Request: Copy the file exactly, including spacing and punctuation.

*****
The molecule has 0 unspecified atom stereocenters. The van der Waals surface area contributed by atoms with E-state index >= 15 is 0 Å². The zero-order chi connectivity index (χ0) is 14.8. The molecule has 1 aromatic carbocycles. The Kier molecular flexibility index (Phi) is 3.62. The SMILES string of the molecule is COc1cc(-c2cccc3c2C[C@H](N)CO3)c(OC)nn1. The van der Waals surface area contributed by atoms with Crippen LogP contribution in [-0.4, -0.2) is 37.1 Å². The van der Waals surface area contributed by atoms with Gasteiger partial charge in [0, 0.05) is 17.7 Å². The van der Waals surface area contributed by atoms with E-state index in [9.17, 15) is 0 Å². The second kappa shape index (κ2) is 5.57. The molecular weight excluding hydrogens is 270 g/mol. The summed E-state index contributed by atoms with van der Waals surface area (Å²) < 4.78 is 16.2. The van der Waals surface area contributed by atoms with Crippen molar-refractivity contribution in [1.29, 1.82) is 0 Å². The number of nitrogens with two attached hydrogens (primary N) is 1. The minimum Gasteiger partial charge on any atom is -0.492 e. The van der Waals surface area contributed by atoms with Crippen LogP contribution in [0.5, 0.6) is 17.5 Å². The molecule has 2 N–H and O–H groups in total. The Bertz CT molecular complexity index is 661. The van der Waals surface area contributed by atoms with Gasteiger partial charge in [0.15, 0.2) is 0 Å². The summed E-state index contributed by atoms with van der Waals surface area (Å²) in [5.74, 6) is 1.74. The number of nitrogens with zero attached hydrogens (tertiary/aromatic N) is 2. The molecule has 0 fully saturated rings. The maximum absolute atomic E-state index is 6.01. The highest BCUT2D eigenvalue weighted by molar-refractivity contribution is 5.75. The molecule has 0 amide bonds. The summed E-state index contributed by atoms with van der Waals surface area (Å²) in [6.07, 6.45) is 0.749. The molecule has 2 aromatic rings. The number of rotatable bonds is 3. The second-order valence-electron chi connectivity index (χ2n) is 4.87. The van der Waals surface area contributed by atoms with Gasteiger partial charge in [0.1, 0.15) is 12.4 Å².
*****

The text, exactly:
The molecule has 0 unspecified atom stereocenters. The van der Waals surface area contributed by atoms with E-state index >= 15 is 0 Å². The zero-order chi connectivity index (χ0) is 14.8. The molecule has 1 aromatic carbocycles. The Kier molecular flexibility index (Phi) is 3.62. The SMILES string of the molecule is COc1cc(-c2cccc3c2C[C@H](N)CO3)c(OC)nn1. The van der Waals surface area contributed by atoms with Crippen LogP contribution in [-0.4, -0.2) is 37.1 Å². The van der Waals surface area contributed by atoms with Gasteiger partial charge in [0, 0.05) is 17.7 Å². The van der Waals surface area contributed by atoms with E-state index in [9.17, 15) is 0 Å². The second kappa shape index (κ2) is 5.57. The molecular weight excluding hydrogens is 270 g/mol. The summed E-state index contributed by atoms with van der Waals surface area (Å²) < 4.78 is 16.2. The van der Waals surface area contributed by atoms with Crippen molar-refractivity contribution in [1.29, 1.82) is 0 Å². The number of nitrogens with two attached hydrogens (primary N) is 1. The minimum Gasteiger partial charge on any atom is -0.492 e. The van der Waals surface area contributed by atoms with Crippen LogP contribution in [0.5, 0.6) is 17.5 Å². The molecule has 2 N–H and O–H groups in total. The Bertz CT molecular complexity index is 661. The van der Waals surface area contributed by atoms with Gasteiger partial charge in [0.15, 0.2) is 0 Å². The summed E-state index contributed by atoms with van der Waals surface area (Å²) in [5.74, 6) is 1.74. The number of nitrogens with zero attached hydrogens (tertiary/aromatic N) is 2. The molecule has 0 fully saturated rings. The maximum absolute atomic E-state index is 6.01. The highest BCUT2D eigenvalue weighted by molar-refractivity contribution is 5.75. The molecule has 0 amide bonds. The summed E-state index contributed by atoms with van der Waals surface area (Å²) in [6.07, 6.45) is 0.749. The molecule has 2 aromatic rings. The number of rotatable bonds is 3. The second-order valence-electron chi connectivity index (χ2n) is 4.87. The van der Waals surface area contributed by atoms with Gasteiger partial charge in [0.1, 0.15) is 12.4 Å².